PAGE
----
At the World Economic Forum last week, Prime Minister Harper said that it is a “national priority” for Canada to begin diversifying our trade relationships, i.e. begin exporting oil to thirsty Asian markets. Along with chastising Europe for their egregious financial management and evangelizing about free trade, the underlying message of his bravado was synopsized when he said, “Western nations, in particular, face a choice of whether to create the conditions for growth and prosperity, or to risk long-term economic decline.”
As much as the speech has drawn criticism for it’s patronizing tone, Harper’s comment is aptly appropriate in context of the Northern Gateway decision on the horizon. The proposed pipeline plan is not without pitfalls, but at its core is an idea with considerable merit: we can leverage the oil sands to keep the economy afloat during a period of widespread financial turmoil. But this potent, and potentially unifying fiscal argument has been lost amid a discussion riddled with red herrings and poor communication on behalf of the federal government. Alternatively, the government has managed to polarize Canadians on either side of a debate that is becoming increasingly ideological and convoluted.
The transparent and ill-executed “Ethical Oil” campaign, championed by a roster of talking heads conspicuously affiliated with the federal Conservatives, was a debacle from its inception. The effort lost all legitimacy following spokeswoman Kathryn Marshall’s disastrous appearance on CBC’s Powers and Politics, in which she refused to answer relentless questioning about Ethical Oil’s financial backers. The entire campaign only fueled distrust among the public. Compound this with the now infamous list of friends and adversaries in the pipeline battle; revelations about Harper’s long-time commitment to tapping Chinese markets (along with a recently confirmed upcoming trip in February); public statements by the PM himself and Natural Resource Minister Joe Oliver employing incendiary language to describe environmental groups and the result is the distinctly un-Canadian paranoid stalemate we are witnessing now.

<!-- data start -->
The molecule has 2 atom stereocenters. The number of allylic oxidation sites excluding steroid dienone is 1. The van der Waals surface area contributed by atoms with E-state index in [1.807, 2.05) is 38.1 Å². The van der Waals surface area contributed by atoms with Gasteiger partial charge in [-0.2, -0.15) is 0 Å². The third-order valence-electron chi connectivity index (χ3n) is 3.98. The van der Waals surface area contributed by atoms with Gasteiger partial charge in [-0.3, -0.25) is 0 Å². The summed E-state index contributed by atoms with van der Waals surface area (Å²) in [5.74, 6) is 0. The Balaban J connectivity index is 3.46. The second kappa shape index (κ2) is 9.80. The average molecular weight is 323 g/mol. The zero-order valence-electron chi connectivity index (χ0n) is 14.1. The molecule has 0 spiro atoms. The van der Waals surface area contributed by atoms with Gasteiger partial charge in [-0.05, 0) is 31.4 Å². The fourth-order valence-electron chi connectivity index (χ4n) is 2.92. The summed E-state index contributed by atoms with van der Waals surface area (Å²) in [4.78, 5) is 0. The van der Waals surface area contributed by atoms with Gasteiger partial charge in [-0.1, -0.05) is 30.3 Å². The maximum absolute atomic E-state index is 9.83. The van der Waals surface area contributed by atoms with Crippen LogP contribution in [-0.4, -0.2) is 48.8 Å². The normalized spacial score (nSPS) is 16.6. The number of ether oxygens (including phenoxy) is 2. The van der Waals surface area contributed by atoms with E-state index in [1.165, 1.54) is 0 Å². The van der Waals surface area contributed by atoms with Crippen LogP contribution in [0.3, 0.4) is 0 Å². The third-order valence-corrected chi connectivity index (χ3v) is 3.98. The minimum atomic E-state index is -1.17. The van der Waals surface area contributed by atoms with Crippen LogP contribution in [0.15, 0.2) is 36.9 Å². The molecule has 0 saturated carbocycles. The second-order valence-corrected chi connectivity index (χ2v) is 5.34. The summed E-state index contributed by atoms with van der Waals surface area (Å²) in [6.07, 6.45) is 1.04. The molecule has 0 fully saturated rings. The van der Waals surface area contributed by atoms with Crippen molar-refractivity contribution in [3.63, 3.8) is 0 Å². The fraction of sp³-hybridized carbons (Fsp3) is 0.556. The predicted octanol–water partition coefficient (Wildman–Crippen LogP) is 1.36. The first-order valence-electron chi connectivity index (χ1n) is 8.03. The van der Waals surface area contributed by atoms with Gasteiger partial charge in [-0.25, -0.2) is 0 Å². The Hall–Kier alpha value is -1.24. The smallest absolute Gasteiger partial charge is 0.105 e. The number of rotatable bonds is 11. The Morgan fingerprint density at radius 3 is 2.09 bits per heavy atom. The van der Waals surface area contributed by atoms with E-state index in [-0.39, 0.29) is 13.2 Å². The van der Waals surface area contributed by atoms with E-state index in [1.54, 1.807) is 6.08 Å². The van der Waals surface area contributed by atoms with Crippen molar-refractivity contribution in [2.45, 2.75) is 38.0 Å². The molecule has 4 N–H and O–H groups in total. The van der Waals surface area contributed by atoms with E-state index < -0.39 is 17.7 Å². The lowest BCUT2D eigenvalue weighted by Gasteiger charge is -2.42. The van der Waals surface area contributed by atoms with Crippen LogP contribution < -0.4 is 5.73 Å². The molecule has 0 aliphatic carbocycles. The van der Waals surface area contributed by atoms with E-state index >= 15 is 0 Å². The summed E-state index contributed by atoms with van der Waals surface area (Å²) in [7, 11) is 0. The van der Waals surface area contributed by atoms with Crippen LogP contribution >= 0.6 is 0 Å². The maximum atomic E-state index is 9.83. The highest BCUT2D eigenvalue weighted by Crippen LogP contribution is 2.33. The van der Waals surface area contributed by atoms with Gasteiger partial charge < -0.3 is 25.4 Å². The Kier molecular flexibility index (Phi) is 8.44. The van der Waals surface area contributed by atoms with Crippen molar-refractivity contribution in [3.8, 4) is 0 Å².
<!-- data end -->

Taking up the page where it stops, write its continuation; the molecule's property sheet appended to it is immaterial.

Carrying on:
An especially baffling aspect of the federal governments attempts to garner public support for the NGP is their shortsightedness in addressing First Nations stakes. It is unwise to further alienate a demographic that could hold the key to long-term energy developments and economic stability. This is especially true in British Columbia, a province home to over 200 distinct First Nations, fifty of which are directly involved in the Enbridge negotiations.
These First Nations are preparing to challenge Enbridge in the courts, citing a lack of consultation in the pipeline’s planning process as a breach of their right to early and transparent consultation in developments on traditional territory. As noted in the Vancouver Sun, no such precedent exists to guide the outcome, and thus it is a case that could drastically change the balance of power in resource development should the courts side with BC’s First Nations.
It’s also important to consider that no colonial treaties were ever signed on mainland British Columbia, and thus aboriginal land title is alive and well. This also means that every natural resource in BC is technically on unceded aboriginal land. Hypothetically, the court challenge could lead to the Supreme Court having to more clearly define just what land title really means (a definition that has been elusive to date); if it goes that far, then the Harper government and Enbridge have made a powerful enemy of a potential ally. If it goes all the way to the SCC, the decision would have reverberations across Canada.
If Harper really hopes to reduce regulatory delays on development projects, as he also stated in his WEF address, his government has antagonized a growing coalition of First Nations that could alter the fate of Canada’s energy landscape in the long-term. If the feds are smart, they should be courting First Nations leaders and negotiating how to make sure there is mutual benefits in pipeline and resource development, rather than propagating the defensive posture that led us to this point in the first place. Without a progressive working relationship with First Nations, particularly in BC, there can no certainty in our energy future.